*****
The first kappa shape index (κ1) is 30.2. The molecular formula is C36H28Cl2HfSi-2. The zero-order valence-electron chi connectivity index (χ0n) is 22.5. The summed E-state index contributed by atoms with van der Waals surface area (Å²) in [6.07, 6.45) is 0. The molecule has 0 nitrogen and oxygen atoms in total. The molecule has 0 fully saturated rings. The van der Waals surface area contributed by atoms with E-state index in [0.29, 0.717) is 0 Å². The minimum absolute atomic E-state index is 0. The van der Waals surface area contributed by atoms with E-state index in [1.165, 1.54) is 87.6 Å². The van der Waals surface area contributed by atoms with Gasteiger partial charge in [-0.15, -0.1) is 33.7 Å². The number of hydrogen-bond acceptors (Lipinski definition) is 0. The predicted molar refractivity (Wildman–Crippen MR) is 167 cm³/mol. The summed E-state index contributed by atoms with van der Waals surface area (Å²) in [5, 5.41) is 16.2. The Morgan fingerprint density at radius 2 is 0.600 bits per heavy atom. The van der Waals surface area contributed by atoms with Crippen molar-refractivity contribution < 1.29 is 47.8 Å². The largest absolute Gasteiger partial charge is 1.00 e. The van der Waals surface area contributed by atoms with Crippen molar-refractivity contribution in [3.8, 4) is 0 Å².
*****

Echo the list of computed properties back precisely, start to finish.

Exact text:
The first kappa shape index (κ1) is 30.2. The molecular formula is C36H28Cl2HfSi-2. The zero-order valence-electron chi connectivity index (χ0n) is 22.5. The summed E-state index contributed by atoms with van der Waals surface area (Å²) in [6.07, 6.45) is 0. The molecule has 0 nitrogen and oxygen atoms in total. The molecule has 0 fully saturated rings. The van der Waals surface area contributed by atoms with E-state index in [0.29, 0.717) is 0 Å². The minimum absolute atomic E-state index is 0. The van der Waals surface area contributed by atoms with E-state index in [1.165, 1.54) is 87.6 Å². The van der Waals surface area contributed by atoms with Gasteiger partial charge in [-0.15, -0.1) is 33.7 Å². The number of hydrogen-bond acceptors (Lipinski definition) is 0. The predicted molar refractivity (Wildman–Crippen MR) is 167 cm³/mol. The summed E-state index contributed by atoms with van der Waals surface area (Å²) in [5, 5.41) is 16.2. The Morgan fingerprint density at radius 2 is 0.600 bits per heavy atom. The van der Waals surface area contributed by atoms with Crippen molar-refractivity contribution < 1.29 is 47.8 Å². The largest absolute Gasteiger partial charge is 1.00 e. The van der Waals surface area contributed by atoms with Crippen molar-refractivity contribution in [3.8, 4) is 0 Å².